The Maltese government has opened up about plans for a “user registration” system for Maltese people who would like to access recreational cannabis locally.
As the government moves ahead with a public consultation on the legalisation of recreational cannabis, new details on plans to make state registration mandatory for cannabis users as part of a harm reduction policy have been released.
“During the last months, we have been in constant discussion with all relevant stakeholders,” a government spokesperson told Lovin Malta. “There is a wide consensus that we need to endorse a harm reduction approach to address the drug dependence. This automatically means that we must have some form of registration in order to have actual visibility of the situation. Obviously this is not cast in stone as we will be putting our proposals forward for public consultation.”
The proposed registry will not be accessible by the public, and will be for governmental use only.
Parliamentary Secretary Julia Farrugia Portelli also touched upon the subject in an interview with MaltaToday earlier this week.
“Government will be insisting on some principles, including a minimum legal age of 21, absolute prohibition in public places, as well as a user registration platform that protects users from criminal action and which controls dispensing,” she had said.
Pictured above: a recreational cannabis dispensary
“It’s time to act on the non-medical part” – Parliamentary Secretary Julia Farrugia Portelli
Julia Farrugia Portelli spoke to Lovin Malta about the thought behind the new plans. Though still under discussion, the thrust of the type of legalisation the Maltese government seems intent on – harm reduction first and foremost – is made clear.
“During the past months we have made leaps forward with the introduction of the medical cannabis. Now, it’s time to act on the non-medical part. We have conducted a series of consultation meetings with a large number of stakeholders who have worked in this field.
“There is a wide consensus, even from cannabis users themselves, that we need an educational campaign. It also transpires that if cannabis is used at a young age it can have adverse effects on the development of the nervous system.”
“Medical research and most stakeholders suggest that we have a safeguard for this matter and therefore we are recommending 21 years of age as the legal age to consume cannabis within the harm reduction mechanism. We are also taking into account issues related to driving or the use of machinery. We must educate people on these matters.”
“Through a harm reduction approach we will also be targeting those who have a dependence on drugs. This is part of a holistic and dynamic strategy.”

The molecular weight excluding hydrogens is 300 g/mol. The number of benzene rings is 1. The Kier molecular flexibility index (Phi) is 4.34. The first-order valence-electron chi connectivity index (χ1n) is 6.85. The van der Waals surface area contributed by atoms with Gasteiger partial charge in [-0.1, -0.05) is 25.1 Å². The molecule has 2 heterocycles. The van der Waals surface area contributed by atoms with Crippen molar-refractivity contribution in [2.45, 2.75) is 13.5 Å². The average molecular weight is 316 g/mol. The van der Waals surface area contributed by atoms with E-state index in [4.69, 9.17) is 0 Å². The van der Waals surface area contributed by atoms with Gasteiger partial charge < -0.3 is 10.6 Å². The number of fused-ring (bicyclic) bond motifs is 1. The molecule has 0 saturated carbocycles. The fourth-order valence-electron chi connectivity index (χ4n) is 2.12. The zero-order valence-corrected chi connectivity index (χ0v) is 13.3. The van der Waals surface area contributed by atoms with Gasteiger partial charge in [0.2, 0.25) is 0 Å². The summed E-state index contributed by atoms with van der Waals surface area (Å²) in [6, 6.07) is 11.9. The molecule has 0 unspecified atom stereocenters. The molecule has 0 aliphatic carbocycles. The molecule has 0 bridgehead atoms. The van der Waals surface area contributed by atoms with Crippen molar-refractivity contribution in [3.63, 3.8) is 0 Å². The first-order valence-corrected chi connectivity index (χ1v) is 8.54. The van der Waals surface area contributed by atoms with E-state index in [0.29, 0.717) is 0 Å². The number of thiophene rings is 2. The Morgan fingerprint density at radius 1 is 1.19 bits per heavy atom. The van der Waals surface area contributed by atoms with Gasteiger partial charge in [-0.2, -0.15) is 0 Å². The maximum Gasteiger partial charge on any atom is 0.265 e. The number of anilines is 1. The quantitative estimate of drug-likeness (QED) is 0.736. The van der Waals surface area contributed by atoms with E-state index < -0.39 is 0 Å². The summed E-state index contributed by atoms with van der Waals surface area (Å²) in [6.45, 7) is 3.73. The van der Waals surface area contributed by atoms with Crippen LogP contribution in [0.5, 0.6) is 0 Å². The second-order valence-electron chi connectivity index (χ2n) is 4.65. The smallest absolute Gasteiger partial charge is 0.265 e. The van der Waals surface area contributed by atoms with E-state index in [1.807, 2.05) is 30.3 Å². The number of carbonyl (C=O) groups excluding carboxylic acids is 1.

A handful of countries such as Canada and Uruguay, as well as 10 US states including California and Washington, have legalised recreational cannabis in recent years
States and countries differ on the details, but most places require nothing more than a valid government ID to be shown when entering a dispensary. Most states have approached cannabis lawmaking as they did alcohol, with rules governing cannabis use oftentimes mirroring laws for alcohol use.
In California, anyone above the age of 21 can walk into any dispensary and buy up to an ounce of the cannabis of their choice – several strains, be they sativa, indica, or hybrid, are on offer. It is also legal for anyone to grow up to six plants at home.
In Canada, anyone above the age of 18 can buy cannabis. Canada also offers an online service across the country, where people can buy cannabis online from the comfort of their home.
On the other hand, Uruguay, which was the first country to legalise the recreational use of cannabis, is the only country to make registration mandatory.
The Uruguayan system, which has been criticised by some as being too bureaucratic and controlling, only offers two strains of government-approved cannabis.
“A register will definitely push users away” – ReLeaf
“We understand and appreciate the fact that the government is concerned about introducing a new policy however a register with all the names of users will definitely push users away,” the country’s largest pro-cannabis lobby group told Lovin Malta.
The group warned that such a policy would have the opposite effect of what legalisation should be doing, scaring people back towards a black market.
“The government has been trying to reach out to users from the community, but everyone is still scared to even admit that they use medical cannabis, let alone admit for personal use.”
“Unfortunately, the government is risking all of this work for nothing as we highly doubt that users will start registering for such a thing”
“Additionally, this is quite demoralising and dangerous, what would happen of this register if governments change for example? How can these people feel safe and trust such a policy when it could be used against them some day?” the group asked.